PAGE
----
10. Defining, evaluating, and learning from the impacts of research in agricultural innovation systems (Genowefa Blundo Canto, Angela Vasquez, Mireille Matt, Kevin Heanue, Marina Apgar)
Agricultural research interventions are increasingly carried out and analysed as complex processes of societal change. This calls for appropriate design and evaluation methods, pushing the frontiers of research impact evaluation beyond traditional accounting measures and towards a finer-grained understanding of the systemic transformations that research actions contribute to generate. This involves considering agricultural innovation systems, the mechanisms enabling these transformations, and the potential role of transdisciplinary approaches. The proposed session aims to generate cross-learning and debate on: 1. How is agricultural research impact defined, by whom and for whom?; 2. How does this determine the evaluation questions addressed and the methods used?; 3. How is complexity addressed in these methods?; 4. Under what conditions do the different methods discussed work best? What do we learn from the different ways of evaluating agricultural research impacts and on its role in agricultural innovation systems?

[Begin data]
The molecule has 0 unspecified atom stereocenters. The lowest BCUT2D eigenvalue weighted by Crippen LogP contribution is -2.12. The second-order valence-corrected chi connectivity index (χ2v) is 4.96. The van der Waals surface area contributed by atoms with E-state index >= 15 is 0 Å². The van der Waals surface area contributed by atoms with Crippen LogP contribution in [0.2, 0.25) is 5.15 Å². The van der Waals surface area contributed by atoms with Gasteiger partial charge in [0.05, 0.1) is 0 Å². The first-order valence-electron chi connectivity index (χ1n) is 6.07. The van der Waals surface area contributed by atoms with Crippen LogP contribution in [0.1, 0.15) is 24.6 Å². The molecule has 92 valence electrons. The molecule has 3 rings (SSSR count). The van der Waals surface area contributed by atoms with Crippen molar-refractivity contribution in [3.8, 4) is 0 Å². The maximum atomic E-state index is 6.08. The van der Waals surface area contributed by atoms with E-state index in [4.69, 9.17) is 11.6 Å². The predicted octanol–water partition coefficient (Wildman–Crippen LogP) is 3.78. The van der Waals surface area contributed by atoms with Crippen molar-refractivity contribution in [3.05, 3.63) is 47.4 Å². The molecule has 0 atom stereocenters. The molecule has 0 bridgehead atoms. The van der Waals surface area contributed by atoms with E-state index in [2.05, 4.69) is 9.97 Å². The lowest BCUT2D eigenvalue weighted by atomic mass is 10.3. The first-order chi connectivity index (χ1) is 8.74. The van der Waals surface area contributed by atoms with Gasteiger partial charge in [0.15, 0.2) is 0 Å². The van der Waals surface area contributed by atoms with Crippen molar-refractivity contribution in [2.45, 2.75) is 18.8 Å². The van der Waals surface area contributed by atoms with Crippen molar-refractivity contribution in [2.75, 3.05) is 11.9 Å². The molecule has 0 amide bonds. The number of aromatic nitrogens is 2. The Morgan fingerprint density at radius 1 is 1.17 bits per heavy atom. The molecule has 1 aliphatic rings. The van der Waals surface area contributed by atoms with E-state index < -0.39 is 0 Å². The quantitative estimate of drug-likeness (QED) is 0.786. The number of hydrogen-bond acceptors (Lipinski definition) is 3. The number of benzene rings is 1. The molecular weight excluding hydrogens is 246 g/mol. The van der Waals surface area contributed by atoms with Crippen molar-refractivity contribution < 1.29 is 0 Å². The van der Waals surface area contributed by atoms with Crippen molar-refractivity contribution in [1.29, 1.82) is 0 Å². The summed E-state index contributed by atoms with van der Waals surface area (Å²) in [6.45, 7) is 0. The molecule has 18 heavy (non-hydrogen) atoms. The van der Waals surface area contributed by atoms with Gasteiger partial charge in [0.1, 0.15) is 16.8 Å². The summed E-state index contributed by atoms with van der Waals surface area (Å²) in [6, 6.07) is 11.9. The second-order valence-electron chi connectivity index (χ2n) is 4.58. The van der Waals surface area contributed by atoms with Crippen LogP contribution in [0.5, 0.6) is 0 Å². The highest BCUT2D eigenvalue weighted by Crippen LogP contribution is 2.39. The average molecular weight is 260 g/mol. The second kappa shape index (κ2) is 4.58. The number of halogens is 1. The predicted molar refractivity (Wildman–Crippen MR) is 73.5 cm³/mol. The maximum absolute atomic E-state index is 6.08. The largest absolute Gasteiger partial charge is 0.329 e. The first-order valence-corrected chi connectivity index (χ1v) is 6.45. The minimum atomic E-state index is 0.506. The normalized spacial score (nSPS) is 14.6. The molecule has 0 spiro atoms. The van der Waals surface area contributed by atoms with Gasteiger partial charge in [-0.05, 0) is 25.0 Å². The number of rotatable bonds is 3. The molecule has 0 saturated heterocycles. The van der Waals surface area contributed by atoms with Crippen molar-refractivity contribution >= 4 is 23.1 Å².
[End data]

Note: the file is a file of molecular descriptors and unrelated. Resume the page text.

Keywords: Impact evaluation; outcomes; innovation; system thinking; complexity; methods
11. Advancing Networks of Power: carrying Large Technical Systems theory to the future (Katherine Lovell, Simone Vannuccini, David Eggleton, Aslı Ates, Marc Hudson)